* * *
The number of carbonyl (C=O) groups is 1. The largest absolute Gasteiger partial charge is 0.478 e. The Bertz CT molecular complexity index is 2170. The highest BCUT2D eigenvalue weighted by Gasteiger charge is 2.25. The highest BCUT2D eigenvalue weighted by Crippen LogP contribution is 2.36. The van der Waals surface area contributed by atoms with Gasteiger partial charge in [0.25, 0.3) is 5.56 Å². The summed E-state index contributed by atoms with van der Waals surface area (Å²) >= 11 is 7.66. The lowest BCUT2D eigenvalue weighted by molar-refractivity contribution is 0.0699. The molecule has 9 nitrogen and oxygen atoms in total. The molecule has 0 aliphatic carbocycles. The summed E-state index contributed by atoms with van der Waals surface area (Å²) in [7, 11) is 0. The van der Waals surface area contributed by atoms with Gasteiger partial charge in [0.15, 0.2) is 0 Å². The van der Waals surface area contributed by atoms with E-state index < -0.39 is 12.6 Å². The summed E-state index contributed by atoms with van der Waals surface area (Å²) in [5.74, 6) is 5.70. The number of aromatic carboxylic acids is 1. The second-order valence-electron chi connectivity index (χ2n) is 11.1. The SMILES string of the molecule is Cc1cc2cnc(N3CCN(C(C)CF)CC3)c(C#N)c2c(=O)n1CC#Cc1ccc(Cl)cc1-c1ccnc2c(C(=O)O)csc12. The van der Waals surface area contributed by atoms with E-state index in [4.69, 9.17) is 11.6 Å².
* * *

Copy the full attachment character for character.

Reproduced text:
The number of carbonyl (C=O) groups is 1. The largest absolute Gasteiger partial charge is 0.478 e. The Bertz CT molecular complexity index is 2170. The highest BCUT2D eigenvalue weighted by Gasteiger charge is 2.25. The highest BCUT2D eigenvalue weighted by Crippen LogP contribution is 2.36. The van der Waals surface area contributed by atoms with Gasteiger partial charge in [0.25, 0.3) is 5.56 Å². The summed E-state index contributed by atoms with van der Waals surface area (Å²) >= 11 is 7.66. The lowest BCUT2D eigenvalue weighted by molar-refractivity contribution is 0.0699. The molecule has 9 nitrogen and oxygen atoms in total. The molecule has 0 aliphatic carbocycles. The summed E-state index contributed by atoms with van der Waals surface area (Å²) in [7, 11) is 0. The van der Waals surface area contributed by atoms with Gasteiger partial charge in [0.15, 0.2) is 0 Å². The van der Waals surface area contributed by atoms with E-state index < -0.39 is 12.6 Å². The summed E-state index contributed by atoms with van der Waals surface area (Å²) in [5.74, 6) is 5.70. The number of aromatic carboxylic acids is 1. The second-order valence-electron chi connectivity index (χ2n) is 11.1. The SMILES string of the molecule is Cc1cc2cnc(N3CCN(C(C)CF)CC3)c(C#N)c2c(=O)n1CC#Cc1ccc(Cl)cc1-c1ccnc2c(C(=O)O)csc12. The van der Waals surface area contributed by atoms with E-state index in [4.69, 9.17) is 11.6 Å².